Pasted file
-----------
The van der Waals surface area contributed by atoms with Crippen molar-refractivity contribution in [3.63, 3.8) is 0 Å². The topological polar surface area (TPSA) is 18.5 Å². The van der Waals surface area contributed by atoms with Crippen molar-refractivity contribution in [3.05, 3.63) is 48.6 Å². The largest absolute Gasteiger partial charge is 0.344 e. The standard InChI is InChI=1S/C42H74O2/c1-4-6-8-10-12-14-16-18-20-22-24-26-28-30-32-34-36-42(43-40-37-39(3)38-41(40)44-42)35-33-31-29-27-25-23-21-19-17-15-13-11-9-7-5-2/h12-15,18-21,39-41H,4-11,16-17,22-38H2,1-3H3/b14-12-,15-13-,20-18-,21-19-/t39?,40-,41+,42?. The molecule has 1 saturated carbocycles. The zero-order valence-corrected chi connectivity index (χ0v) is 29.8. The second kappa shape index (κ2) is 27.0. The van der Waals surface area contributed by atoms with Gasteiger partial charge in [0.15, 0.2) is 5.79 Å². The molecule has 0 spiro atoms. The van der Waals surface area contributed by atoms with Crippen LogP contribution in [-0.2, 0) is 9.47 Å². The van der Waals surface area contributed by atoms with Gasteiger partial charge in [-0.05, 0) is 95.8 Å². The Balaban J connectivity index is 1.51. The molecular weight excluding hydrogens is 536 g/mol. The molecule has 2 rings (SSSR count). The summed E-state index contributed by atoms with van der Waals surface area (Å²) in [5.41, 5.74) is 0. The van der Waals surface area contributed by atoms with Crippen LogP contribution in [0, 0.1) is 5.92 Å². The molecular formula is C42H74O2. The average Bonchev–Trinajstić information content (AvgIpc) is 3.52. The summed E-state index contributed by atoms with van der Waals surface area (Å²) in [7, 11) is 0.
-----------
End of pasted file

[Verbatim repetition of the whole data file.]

The van der Waals surface area contributed by atoms with Crippen molar-refractivity contribution in [3.63, 3.8) is 0 Å². The topological polar surface area (TPSA) is 18.5 Å². The van der Waals surface area contributed by atoms with Crippen molar-refractivity contribution in [3.05, 3.63) is 48.6 Å². The largest absolute Gasteiger partial charge is 0.344 e. The standard InChI is InChI=1S/C42H74O2/c1-4-6-8-10-12-14-16-18-20-22-24-26-28-30-32-34-36-42(43-40-37-39(3)38-41(40)44-42)35-33-31-29-27-25-23-21-19-17-15-13-11-9-7-5-2/h12-15,18-21,39-41H,4-11,16-17,22-38H2,1-3H3/b14-12-,15-13-,20-18-,21-19-/t39?,40-,41+,42?. The molecule has 1 saturated carbocycles. The zero-order valence-corrected chi connectivity index (χ0v) is 29.8. The second kappa shape index (κ2) is 27.0. The van der Waals surface area contributed by atoms with Gasteiger partial charge in [0.15, 0.2) is 5.79 Å². The molecule has 0 spiro atoms. The van der Waals surface area contributed by atoms with Crippen LogP contribution in [-0.2, 0) is 9.47 Å². The van der Waals surface area contributed by atoms with Gasteiger partial charge in [-0.05, 0) is 95.8 Å². The Balaban J connectivity index is 1.51. The molecular weight excluding hydrogens is 536 g/mol. The molecule has 2 rings (SSSR count). The summed E-state index contributed by atoms with van der Waals surface area (Å²) in [5.41, 5.74) is 0. The van der Waals surface area contributed by atoms with Crippen LogP contribution in [0, 0.1) is 5.92 Å². The molecular formula is C42H74O2. The average Bonchev–Trinajstić information content (AvgIpc) is 3.52. The summed E-state index contributed by atoms with van der Waals surface area (Å²) in [7, 11) is 0.